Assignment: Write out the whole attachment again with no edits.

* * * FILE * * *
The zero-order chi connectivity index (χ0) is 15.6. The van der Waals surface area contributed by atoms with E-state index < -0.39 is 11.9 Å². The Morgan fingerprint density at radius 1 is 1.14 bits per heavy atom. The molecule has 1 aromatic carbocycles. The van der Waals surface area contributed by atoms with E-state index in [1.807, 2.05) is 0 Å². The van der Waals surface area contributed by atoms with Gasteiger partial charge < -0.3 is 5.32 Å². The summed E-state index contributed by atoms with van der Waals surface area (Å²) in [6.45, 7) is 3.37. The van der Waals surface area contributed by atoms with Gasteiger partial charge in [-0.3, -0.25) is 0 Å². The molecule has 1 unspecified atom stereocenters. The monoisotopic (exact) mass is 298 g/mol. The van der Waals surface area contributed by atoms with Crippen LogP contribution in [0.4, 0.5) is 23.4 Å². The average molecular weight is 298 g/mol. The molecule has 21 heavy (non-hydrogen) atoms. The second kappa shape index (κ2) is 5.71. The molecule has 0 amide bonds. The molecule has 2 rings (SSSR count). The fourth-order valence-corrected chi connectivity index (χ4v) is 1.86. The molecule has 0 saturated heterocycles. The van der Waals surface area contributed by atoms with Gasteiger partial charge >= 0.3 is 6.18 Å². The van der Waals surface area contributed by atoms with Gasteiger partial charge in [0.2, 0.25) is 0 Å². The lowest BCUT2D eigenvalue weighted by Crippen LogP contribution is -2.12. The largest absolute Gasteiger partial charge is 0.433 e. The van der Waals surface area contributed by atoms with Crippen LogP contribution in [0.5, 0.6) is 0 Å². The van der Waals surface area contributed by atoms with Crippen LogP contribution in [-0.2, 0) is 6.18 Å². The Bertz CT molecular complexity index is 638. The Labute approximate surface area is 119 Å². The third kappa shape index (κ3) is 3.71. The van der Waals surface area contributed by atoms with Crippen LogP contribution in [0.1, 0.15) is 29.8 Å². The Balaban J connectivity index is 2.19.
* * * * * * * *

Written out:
The zero-order chi connectivity index (χ0) is 15.6. The van der Waals surface area contributed by atoms with E-state index < -0.39 is 11.9 Å². The Morgan fingerprint density at radius 1 is 1.14 bits per heavy atom. The molecule has 1 aromatic carbocycles. The van der Waals surface area contributed by atoms with E-state index in [1.807, 2.05) is 0 Å². The van der Waals surface area contributed by atoms with Gasteiger partial charge < -0.3 is 5.32 Å². The summed E-state index contributed by atoms with van der Waals surface area (Å²) in [6.45, 7) is 3.37. The van der Waals surface area contributed by atoms with Gasteiger partial charge in [-0.3, -0.25) is 0 Å². The molecule has 1 unspecified atom stereocenters. The monoisotopic (exact) mass is 298 g/mol. The van der Waals surface area contributed by atoms with Crippen LogP contribution in [0.4, 0.5) is 23.4 Å². The average molecular weight is 298 g/mol. The molecule has 21 heavy (non-hydrogen) atoms. The second kappa shape index (κ2) is 5.71. The molecule has 0 amide bonds. The molecule has 2 rings (SSSR count). The fourth-order valence-corrected chi connectivity index (χ4v) is 1.86. The molecule has 0 saturated heterocycles. The van der Waals surface area contributed by atoms with Gasteiger partial charge >= 0.3 is 6.18 Å². The van der Waals surface area contributed by atoms with Gasteiger partial charge in [0.2, 0.25) is 0 Å². The lowest BCUT2D eigenvalue weighted by Crippen LogP contribution is -2.12. The largest absolute Gasteiger partial charge is 0.433 e. The van der Waals surface area contributed by atoms with Crippen LogP contribution in [0.5, 0.6) is 0 Å². The van der Waals surface area contributed by atoms with Crippen LogP contribution in [-0.2, 0) is 6.18 Å². The Bertz CT molecular complexity index is 638. The Labute approximate surface area is 119 Å². The third kappa shape index (κ3) is 3.71. The van der Waals surface area contributed by atoms with Crippen LogP contribution in [0.1, 0.15) is 29.8 Å². The Balaban J connectivity index is 2.19.